The summer sun: to avoid or embrace?

Too much sun can lead to premature aging, painful burns, and, with repeated overexposure, the potential development of cancer. But the sun is also essential for Vitamin D. Like many things in life, striking a balance is the key.

Surprisingly, this is easier said than done.  There are two primary contradicting beliefs about the sun–one is that it is “bad” and the other, that it is “good.”  This type of black and white thinking is exactly why the complexity of our relationship with the sun is dysfunctional at best. With skin cancer so rampant, major corporations have capitalized on the fear-based motivation that leads consumers to spend millions per year on lotion with a promise to protect from sun damage.

On the other hand, you have the sun worshippers that are merely looking for a tan—all the time. The middle ground, the nature-types, choose to avoid the chemicals in 90% of popular sunscreens and also understand the benefits of Vitamin D. All of these types of consumers (and “non-consumers”) are running a risk. Let me elaborate.

The Sun-phobes

I’ve delved in my fair share of sun-phobia, perhaps purely as an excuse to buy more hats—but you know the type I’m talking about.  The SPF 50+ fanatics that tend to rock the “white nose look” anytime between April and September from 10 a.m. to 4 p.m., usually accompanied by long sleeves in 80-degree weather and an oversized umbrella.  This type of behavior is fear-based, although completely logical, as it’s primarily driven by the increase in skin cancer cases and million dollar campaigns designed to market the vital importance of sunscreen. But did you know that the majority of commercially produced sunscreens may in fact do more harm to our health than good?

There are, however, two primary issues that may lead to long-term health concerns with this type of consumer.

The first is in the sunscreen itself. Fortunately, more articles have been emerging that illustrate the dangers of popular sunscreens. Ingredients like oxybenzone, octinoxate, and homosalate, for example, have been shown to have negative effects on the endocrine system, disrupt normal development, and interfere with our body’s natural functions. Since our skin absorbs all that we put on it, daily use of these chemicals can cause some serious harm.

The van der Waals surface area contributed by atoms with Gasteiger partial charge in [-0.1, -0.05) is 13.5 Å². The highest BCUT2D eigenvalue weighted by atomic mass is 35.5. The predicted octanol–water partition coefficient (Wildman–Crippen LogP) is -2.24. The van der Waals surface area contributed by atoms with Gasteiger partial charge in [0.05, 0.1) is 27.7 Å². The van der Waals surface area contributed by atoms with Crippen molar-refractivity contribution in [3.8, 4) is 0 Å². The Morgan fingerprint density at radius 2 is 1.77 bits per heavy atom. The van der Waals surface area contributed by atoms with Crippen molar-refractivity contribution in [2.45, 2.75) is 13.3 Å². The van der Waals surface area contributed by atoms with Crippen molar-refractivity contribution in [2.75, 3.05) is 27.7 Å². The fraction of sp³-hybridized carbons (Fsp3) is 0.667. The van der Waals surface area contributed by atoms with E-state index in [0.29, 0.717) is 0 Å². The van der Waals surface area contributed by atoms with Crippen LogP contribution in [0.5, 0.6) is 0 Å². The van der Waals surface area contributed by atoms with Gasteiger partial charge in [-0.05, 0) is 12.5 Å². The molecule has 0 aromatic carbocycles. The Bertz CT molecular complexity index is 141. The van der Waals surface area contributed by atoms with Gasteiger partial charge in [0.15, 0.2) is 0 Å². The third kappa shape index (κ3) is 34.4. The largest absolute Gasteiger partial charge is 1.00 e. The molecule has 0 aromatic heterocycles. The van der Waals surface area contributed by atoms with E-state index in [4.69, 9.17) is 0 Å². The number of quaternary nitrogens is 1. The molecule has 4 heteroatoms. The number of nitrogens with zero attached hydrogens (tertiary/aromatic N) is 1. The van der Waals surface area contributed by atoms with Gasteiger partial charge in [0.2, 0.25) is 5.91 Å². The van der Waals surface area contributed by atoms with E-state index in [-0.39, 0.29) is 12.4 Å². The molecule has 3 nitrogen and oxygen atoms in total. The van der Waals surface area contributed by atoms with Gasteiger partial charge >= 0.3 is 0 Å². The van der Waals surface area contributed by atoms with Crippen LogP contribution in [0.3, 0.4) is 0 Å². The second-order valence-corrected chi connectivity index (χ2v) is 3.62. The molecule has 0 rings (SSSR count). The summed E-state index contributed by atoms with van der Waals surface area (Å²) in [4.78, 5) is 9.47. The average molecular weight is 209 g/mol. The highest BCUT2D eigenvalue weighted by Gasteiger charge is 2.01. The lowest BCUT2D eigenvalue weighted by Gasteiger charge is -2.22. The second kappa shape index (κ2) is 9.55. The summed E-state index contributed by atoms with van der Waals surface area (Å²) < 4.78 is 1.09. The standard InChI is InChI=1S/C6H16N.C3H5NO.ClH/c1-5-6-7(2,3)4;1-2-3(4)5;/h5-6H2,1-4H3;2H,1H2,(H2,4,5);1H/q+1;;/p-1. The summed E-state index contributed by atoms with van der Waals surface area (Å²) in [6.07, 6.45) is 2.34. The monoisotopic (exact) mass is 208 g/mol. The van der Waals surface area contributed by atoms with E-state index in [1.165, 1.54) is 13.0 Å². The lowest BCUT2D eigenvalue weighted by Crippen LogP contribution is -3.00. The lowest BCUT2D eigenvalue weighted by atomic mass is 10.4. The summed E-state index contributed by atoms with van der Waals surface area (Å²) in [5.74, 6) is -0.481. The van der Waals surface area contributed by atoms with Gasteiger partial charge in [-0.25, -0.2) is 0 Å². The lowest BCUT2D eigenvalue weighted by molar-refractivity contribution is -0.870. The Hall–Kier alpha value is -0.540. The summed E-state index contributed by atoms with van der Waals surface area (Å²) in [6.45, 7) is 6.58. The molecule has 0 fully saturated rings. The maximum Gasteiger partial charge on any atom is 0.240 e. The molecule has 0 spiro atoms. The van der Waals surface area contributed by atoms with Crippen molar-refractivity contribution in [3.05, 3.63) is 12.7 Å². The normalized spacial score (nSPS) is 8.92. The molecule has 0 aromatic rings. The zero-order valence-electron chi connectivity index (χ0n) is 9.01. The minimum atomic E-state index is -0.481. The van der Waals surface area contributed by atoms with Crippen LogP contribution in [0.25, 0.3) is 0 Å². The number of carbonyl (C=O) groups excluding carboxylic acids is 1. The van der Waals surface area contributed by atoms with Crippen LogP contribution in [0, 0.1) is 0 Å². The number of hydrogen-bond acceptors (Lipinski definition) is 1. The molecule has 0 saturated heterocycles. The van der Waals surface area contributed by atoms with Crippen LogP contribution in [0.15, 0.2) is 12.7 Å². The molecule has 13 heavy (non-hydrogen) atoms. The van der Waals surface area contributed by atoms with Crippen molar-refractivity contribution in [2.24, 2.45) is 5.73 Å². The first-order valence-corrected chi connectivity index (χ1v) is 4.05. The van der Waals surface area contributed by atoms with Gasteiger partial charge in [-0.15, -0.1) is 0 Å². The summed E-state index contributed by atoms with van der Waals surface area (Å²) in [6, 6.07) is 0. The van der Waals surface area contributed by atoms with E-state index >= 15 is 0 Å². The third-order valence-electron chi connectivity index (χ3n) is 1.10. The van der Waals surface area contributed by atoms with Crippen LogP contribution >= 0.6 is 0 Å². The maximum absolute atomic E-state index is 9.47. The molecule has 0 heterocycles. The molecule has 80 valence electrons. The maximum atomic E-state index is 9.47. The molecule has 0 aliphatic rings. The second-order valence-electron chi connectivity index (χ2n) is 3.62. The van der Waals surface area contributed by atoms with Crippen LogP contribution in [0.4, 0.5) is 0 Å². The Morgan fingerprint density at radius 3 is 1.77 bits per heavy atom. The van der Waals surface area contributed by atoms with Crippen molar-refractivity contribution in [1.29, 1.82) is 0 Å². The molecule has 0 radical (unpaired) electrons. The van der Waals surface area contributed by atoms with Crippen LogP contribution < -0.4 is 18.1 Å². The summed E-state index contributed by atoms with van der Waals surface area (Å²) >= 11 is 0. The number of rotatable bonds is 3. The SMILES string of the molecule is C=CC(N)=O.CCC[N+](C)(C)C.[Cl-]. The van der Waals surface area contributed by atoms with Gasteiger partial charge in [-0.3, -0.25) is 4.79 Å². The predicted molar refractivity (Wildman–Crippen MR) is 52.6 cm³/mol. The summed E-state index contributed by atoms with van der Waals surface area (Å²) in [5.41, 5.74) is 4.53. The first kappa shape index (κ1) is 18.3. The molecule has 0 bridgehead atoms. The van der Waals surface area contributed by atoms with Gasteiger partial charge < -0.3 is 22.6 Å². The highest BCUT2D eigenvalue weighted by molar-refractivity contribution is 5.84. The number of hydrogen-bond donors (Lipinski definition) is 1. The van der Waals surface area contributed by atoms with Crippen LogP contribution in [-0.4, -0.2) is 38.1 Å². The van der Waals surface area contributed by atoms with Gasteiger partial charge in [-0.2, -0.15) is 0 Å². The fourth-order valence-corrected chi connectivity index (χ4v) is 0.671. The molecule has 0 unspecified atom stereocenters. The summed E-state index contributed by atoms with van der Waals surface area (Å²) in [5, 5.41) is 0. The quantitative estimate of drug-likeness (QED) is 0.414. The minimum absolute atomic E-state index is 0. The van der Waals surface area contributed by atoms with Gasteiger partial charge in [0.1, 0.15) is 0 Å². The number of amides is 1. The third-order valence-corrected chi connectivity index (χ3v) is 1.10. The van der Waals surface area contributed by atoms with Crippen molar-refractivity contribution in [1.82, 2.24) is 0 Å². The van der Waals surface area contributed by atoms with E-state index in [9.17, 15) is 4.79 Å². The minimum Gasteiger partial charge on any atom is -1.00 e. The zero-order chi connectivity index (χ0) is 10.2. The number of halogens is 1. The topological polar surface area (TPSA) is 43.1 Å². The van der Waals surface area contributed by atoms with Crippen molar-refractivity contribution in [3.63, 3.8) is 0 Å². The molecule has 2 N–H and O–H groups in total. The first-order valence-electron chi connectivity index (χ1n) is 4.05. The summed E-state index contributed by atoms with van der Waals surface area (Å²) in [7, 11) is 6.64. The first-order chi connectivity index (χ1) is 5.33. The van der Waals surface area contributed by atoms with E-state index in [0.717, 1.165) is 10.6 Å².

The other issue is a lack of Vitamin D, with the sun as our primary source of this essential nutrient: it acts as a precursor to many hormones, and also assists in the absorption of calcium. Prolonged Vitamin D deficiency not only leads to depression, but increases the risk of cardiovascular disease, cancer, and neurological function. Those who avoid the sun completely should absolutely be supplementing with Vitamin D.  If you think you may have a deficiency, first have your blood checked by a physician who will inform you whether or not supplementation is necessary.

The Sun-lovers

Then we have the other side of the scale, those who don’t avoid the sun—the sun worshippers.

The issue here is quite obvious: overexposure.  Not only does it cause some serious skin damage, leading to wrinkles, enlarged pores, and uneven skin tone, but repeated overexposure poses the threat of the “Big C.”  Cancer.

The perfect balance?

So we’ve established that it’s a bit of a Goldilocks situation when it comes to the sun.  Too little can be dangerous, just as too much can be.  Frustrating as it may be when analyzed, I’ve found that there is in fact a perfect balance. Non-toxic sunscreen, such as those that use zinc oxide as the primary active ingredient, not only acts as a powerful sun-blocking agent, but also has not been shown to negatively affect the human body when used regularly. Using non-toxic sunscreen in combination with mild to moderate sun exposure and monitoring Vitamin D levels (supplementing if necessary) is the safest way to avoid overexposure while preventing sun damage or deficiencies.

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